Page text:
Students speak on the latest study craze

Students speak on the latest study craze

BY SAM MOULTON ’22

It’s no secret that midterms are a stressful time for college students. According to the American Psychological Association, 61 percent of all college students seeking mental health services on campuses do so in order to treat anxiety.

MHN 101: Student activism from cultural houses to fighting hunger

MHN 101: Student activism from cultural houses to fighting hunger

BY MADELINE FITZGERALD ’21

It is often said that journalism is the rough draft of history and nowhere is this more apparent than on a college campus. Institutional memory is naturally short and information is held in the memories of students who are only on campus for four years before leaving forever. But what remains at the College forever is the Mount Holyoke News.

Campus ghost stories

BY AVERY MARTIN ’22

People have been telling spooky stories for centuries, and Mount Holyoke students are no exception. From the famous Wilder ghost, who is said to live in a now-indefinitely locked room in Wilder Hall, to the lesser-known story of a mental asylum in Torrey Hall, tales of campus hauntings abound. In addition to these repeated stories, students report paranormal experiences, often in their dorm rooms.

Title IX and you

BY SAEE CHITALE ’22

What is Title IX?

Title IX is a federal civil rights law passed as part of the Education Amendments of 1972 that states “No person in the United States shall, on the basis of sex, be excluded from participation in, be denied the benefits of, or be subjected to discrimination under any education program or activity receiving Federal financial assistance.”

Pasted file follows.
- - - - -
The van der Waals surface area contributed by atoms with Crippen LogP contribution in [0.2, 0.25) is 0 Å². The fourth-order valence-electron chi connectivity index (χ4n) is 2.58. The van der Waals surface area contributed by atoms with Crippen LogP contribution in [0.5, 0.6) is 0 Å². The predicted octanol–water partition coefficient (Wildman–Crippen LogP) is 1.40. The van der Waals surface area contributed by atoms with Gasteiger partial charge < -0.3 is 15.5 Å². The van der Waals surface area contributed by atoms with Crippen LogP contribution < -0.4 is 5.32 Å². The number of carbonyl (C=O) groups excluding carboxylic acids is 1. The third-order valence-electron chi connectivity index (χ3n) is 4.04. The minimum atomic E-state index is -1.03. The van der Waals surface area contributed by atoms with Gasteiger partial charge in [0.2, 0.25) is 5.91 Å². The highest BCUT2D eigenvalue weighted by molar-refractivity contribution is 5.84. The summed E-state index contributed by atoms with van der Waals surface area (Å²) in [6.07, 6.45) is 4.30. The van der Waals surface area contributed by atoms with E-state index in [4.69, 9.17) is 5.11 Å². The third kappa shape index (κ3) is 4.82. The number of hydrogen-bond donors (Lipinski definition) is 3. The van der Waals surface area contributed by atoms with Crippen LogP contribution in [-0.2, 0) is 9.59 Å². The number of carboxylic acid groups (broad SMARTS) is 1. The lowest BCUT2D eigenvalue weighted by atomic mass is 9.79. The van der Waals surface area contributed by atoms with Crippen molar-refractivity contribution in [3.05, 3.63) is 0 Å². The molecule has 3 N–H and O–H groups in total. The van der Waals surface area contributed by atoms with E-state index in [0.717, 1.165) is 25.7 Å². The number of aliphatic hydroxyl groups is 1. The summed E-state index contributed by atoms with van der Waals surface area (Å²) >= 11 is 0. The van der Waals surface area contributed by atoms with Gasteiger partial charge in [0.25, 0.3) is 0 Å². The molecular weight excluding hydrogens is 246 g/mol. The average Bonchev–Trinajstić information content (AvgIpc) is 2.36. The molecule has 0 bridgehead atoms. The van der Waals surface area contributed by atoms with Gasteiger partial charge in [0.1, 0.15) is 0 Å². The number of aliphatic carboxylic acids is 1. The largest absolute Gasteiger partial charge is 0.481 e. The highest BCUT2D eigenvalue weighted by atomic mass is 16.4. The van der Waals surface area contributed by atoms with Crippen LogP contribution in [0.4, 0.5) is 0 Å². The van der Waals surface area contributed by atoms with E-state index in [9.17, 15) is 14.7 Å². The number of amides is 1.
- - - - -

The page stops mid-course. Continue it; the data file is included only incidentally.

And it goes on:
Chop, chop! Students on MoHo’s famous haircut

Chop, chop! Students on MoHo’s famous haircut

BY MADELINE FITZGERALD ’21

The snipping of scissors and a pile of hair on a dorm room floor — this is the start of a Mount Holyoke tradition. It’s not one listed on the College’s Wikipedia page, nor is it mentioned on campus tours. And it is certainly not one that every student will participate in. But for many students, the MoHo Chop is as much a part of their Mount Holyoke experience as Mountain Day or M&Cs.

Emily & Sylvia: Exploring new possibilities

BY GRACE FITZGERALD ’20 COLUMNIST

We at MoRomance are all about burying the hatchet, so when we got the opportunity to set up Emily*, a hilarious and thoughtful Mount Holyoke junior with Sylvia*, a fun and flirty junior from Smith, we jumped at the opportunity! Hoping they could put school rivalry aside in the spirit of romance, we sent the pair to the Gettell Amphitheater for a movie night. The two met at the Blanchard bus stop and here’s what happened…

Stephens responds to criticisms and controversy

Stephens responds to criticisms and controversy